“When Arman talks about real estate with adults,” he adds, “they do a double take at first, like it’s something unusual, but then they realize he’s really on the ball and knows what he’s talking about. Once they get over their shock, they ask how they can get their kids involved.”

Arman adds, “When people think it’s unusual for me to know this much, I use my dad for credibility. He’s more experienced dealing with people, and I do most of the work behind the scenes. I feel like I’m still at the beginner phase, and I definitely need more help even if I’ve already done these few deals. In the next couple years I am going to try to do a deal all by myself and start flipping properties on my own.”

Tony’s desire to impart his knowledge and wisdom to his sons to ensure that they are financially self-sufficient by their mid-teens traces back to his own father’s intense work ethic and a difficult childhood growing up in a family that immigrated from Iran to the U.S. (after several years living in Turkey) to escape an oppressive regime. He left Iran at 13 and arrived with his family in the States at 15 after his parents were granted political asylum. Tony describes those years as a “nightmare of emotional distress” and says that he spent his first years in his new country watching his dad – a former officer in the Iranian military –  work up to 18 hours a day, 7 days a week at a print shop and gas station. The first time he recalls going on a vacation was on a business trip once he was an adult. He vowed when he became a father that his sons would have a better life than he had.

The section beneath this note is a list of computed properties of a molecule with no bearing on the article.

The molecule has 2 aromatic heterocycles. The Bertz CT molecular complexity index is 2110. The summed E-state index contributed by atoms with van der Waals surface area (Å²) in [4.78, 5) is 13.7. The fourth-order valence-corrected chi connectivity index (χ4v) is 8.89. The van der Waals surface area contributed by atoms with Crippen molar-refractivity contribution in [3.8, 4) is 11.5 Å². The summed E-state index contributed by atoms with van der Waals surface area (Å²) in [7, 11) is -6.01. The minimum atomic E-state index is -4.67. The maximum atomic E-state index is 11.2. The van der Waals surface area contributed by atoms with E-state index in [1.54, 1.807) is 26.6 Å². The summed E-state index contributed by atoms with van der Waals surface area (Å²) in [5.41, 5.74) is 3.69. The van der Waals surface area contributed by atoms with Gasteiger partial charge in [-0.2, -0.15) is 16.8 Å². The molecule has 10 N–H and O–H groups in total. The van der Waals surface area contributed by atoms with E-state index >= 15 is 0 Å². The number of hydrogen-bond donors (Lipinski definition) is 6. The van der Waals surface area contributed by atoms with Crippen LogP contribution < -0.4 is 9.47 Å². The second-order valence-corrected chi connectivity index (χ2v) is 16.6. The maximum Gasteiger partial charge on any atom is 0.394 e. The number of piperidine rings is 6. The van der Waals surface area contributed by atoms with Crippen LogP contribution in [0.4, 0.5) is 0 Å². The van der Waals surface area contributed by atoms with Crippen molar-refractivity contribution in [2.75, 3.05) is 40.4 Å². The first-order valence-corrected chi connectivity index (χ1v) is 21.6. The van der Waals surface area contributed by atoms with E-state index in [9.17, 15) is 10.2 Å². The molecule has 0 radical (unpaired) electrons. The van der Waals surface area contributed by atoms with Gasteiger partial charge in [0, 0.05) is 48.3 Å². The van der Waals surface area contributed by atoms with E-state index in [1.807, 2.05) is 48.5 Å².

“I attribute my strong work ethic to my mom and dad who set a wonderful example for me and my siblings to work hard and make solid investments,” Tony says. “My wife and I set out on that path as well, working and building our investment portfolio during our prime years so we don’t have to work as hard as we get older. Because we don’t want our kids to experience the same hardship I did growing up, we want them to earn their own keep and make, spend, save and invest their own money. My wife and I also plan to open up a financial education institute to teach younger people about things like credit, investments and how to turn credit into investments!”

While Arman has his heart set on buying his own Alfa Romeo 4C Spider convertible when he’s 16, he’s also eager to earn what his mom calls “mailbox money” in the intervening years that he can save and invest in other properties. Long term, of course, he wants to build a portfolio that will allow him to have more financial and career choices in his life upon entering young adulthood. At the rate he’s going, Tony estimates that by the time his son is 13, he should have $12-15,000 in annual passive income; and by 16, $30,000 a year – over half the average salary of recent college graduates in 2019.

“It seems very brave of my grandfather, almost impossible to survive the attacks he did as a military officer and go through all those difficult trials to ensure safe passage to the U.S. for his family,” Arman says. “I think it’s amazing everything worked out so well in the end. I am inspired by his story, his hard work and dedication to his family so that we all could have a better life and opportunities to succeed. I work hard in honor of the sacrifices he and my dad have made for us. They make my life happen so I strive by my own hard work to make their lives better.”

Arman & Tony Abedini